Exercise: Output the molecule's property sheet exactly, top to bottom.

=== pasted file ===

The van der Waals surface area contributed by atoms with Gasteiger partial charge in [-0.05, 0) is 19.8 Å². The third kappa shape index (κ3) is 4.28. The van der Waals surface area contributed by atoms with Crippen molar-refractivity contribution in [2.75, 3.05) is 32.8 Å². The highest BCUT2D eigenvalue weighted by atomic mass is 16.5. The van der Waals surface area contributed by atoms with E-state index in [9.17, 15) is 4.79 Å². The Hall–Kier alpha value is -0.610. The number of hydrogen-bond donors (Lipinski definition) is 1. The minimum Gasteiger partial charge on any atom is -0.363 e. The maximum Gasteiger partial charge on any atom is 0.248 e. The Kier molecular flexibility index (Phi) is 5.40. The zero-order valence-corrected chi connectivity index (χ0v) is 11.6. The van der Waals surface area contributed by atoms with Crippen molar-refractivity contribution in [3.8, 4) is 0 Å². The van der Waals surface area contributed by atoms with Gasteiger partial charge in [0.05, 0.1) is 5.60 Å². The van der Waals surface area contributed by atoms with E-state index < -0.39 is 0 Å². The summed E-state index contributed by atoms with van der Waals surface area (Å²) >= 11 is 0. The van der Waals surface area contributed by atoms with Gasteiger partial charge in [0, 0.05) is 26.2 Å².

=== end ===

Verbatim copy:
The van der Waals surface area contributed by atoms with Gasteiger partial charge in [-0.05, 0) is 19.8 Å². The third kappa shape index (κ3) is 4.28. The van der Waals surface area contributed by atoms with Crippen molar-refractivity contribution in [2.75, 3.05) is 32.8 Å². The highest BCUT2D eigenvalue weighted by atomic mass is 16.5. The van der Waals surface area contributed by atoms with E-state index in [9.17, 15) is 4.79 Å². The Hall–Kier alpha value is -0.610. The number of hydrogen-bond donors (Lipinski definition) is 1. The minimum Gasteiger partial charge on any atom is -0.363 e. The maximum Gasteiger partial charge on any atom is 0.248 e. The Kier molecular flexibility index (Phi) is 5.40. The zero-order valence-corrected chi connectivity index (χ0v) is 11.6. The van der Waals surface area contributed by atoms with Crippen molar-refractivity contribution in [3.8, 4) is 0 Å². The van der Waals surface area contributed by atoms with Gasteiger partial charge in [0.05, 0.1) is 5.60 Å². The van der Waals surface area contributed by atoms with E-state index < -0.39 is 0 Å². The summed E-state index contributed by atoms with van der Waals surface area (Å²) >= 11 is 0. The van der Waals surface area contributed by atoms with Gasteiger partial charge in [0, 0.05) is 26.2 Å².